countertop basics- features and benefits of countertop materials
Oscar and Felix went shopping for countertops
Our couple is shopping for a new countertop. They have a cream laminate countertop circa mid ’70’s that has to go. No matter how much the neat person is careful and cleans, the other is, let’s face it, a slob- there’s always pizza and spilled beer, dirty dishes and mess. Stuff even gets cut directly on the surface so it’s all scratched up. And burn marks! One cleans it all up and within minutes it looks like a frat house again.
Countertops are the workhorses of the kitchen
They’re exposed to scratching and scraping, oils, chemicals, liquids, hot and cold things, dropped things, and who knows what else (I’m talking to you, raw chicken and fish). Countertops are constantly used and abused. So what characteristics should you look for in a countertop? It depends on your priorities, but there’re four important factors-
- durability- how it stands up to impact, heat, scratching, and staining
- porousness- how porous is it? This is the staining aspect. Natural stone, marble and granite, and concrete all need to be sealed regularly. Wood and soapstone require regular treatment, too. I’m lazy so this is a big factor for me.
- price-there is a wide range of pricing for countertops from under $30 a square foot for laminate to over$300 for gemstone.
- looks- this is all up to you, but it will impact the price.
Well, so these are the things that drive your decision. This is all about your priorities- if you have a working kitchen used by many people durability and maintenance will be your priorities. As I’ve said before, I live with cooks not cleaners so I need no-worry countertops. If you’re take out types or want a showpiece then your needs are different.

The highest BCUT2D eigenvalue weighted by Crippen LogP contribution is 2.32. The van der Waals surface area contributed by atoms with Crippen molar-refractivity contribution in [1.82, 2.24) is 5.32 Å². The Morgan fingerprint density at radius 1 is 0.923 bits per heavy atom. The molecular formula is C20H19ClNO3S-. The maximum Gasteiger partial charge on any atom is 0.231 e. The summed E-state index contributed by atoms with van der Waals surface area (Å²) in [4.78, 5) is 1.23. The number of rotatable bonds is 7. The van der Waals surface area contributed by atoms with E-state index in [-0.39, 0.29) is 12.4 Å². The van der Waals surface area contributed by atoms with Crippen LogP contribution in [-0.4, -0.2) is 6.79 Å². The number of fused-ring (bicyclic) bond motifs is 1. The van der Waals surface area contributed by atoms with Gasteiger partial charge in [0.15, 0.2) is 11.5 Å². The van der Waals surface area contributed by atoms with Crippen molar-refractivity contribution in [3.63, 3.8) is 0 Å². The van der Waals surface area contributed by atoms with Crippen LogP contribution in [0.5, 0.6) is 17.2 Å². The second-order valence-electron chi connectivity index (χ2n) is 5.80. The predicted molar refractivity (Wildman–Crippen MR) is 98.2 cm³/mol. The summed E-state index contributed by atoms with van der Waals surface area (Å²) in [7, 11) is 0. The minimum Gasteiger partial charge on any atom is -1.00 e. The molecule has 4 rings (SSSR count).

What are your options?
Quartz is a man-made mixture of quartz -usually between 93-96%- and a bonding agent. Because it’s made to formula and not by nature its uniform so a piece you get this year will match one made in ten years. Some companies are working on making the veined patterns unique to each slab, but the majority are very similar. Quartz is non-porous so it doesn’t need sealing, oiling or waxing. This also means that it doesn’t have pockets for bacteria to grow unlike stone and concrete have. As with any surface pay attention to seams when cleaning. It is soap and water clean up -easy-peasy- just no ammonia products! Quartz is very hard to stain and cutting on it will ruin your knives (a high crime in my house). Though it’s heat resistant you should always use a trivit on any countertop when putting something on it. Quartz can chip if you drop something on the edge. It can be repaired by a professional.
Quartz looks “flatter” than natural stone. It isn’t as glossy and doesn’t have the visual depth of a stone, but it makes up for it in easy maintenance. It can come in solid colors like whites, greys, even lime green, veined like marble, spotty colors or matte textured like concrete.
Pricewise quartz tends to run higher than many most other surfaces. Its ranked #1 by Consumer Reports review on countertops and the most requested countertop material in NKBA’s “2018 Design Trends Study”.
Granite and Other Stones for Countertops
Granite can either be “consistent” or “variegated”. It means just that. I always recommend picking out your slab especially with variegated granite. Each slab is different and can vary wildly, and I mean wildly, from slab to slab. You may hate that blob of yellow and if you decided not to pick out your slab either tough luck or you’re spending time and money to get another piece. Granite is a very hard rock and difficult to scratch, but it’s porous and requires sealing. Some installers preseal or even put a lifetime coating on their slabs. Ask your installer about maintenance. Remember that sealing is to protect from staining and also to make it more difficult for bacteria to set up a home in your countertop.
Soapstone and marble are both softer stone than granite. They can patina. That’s a nice way of saying getting stained, scratched, and beat up. You probably remember soapstone from science class. The builders were more worried about burning down the school than staining the lab surface. It can be exposed to all sorts of chemicals and abuse and stand up to it, but it’s not going to look the same as day one. Soapstone is often oiled to bring out it’s colors. I have a friend whose had it for years and just cleans it down and she loves it!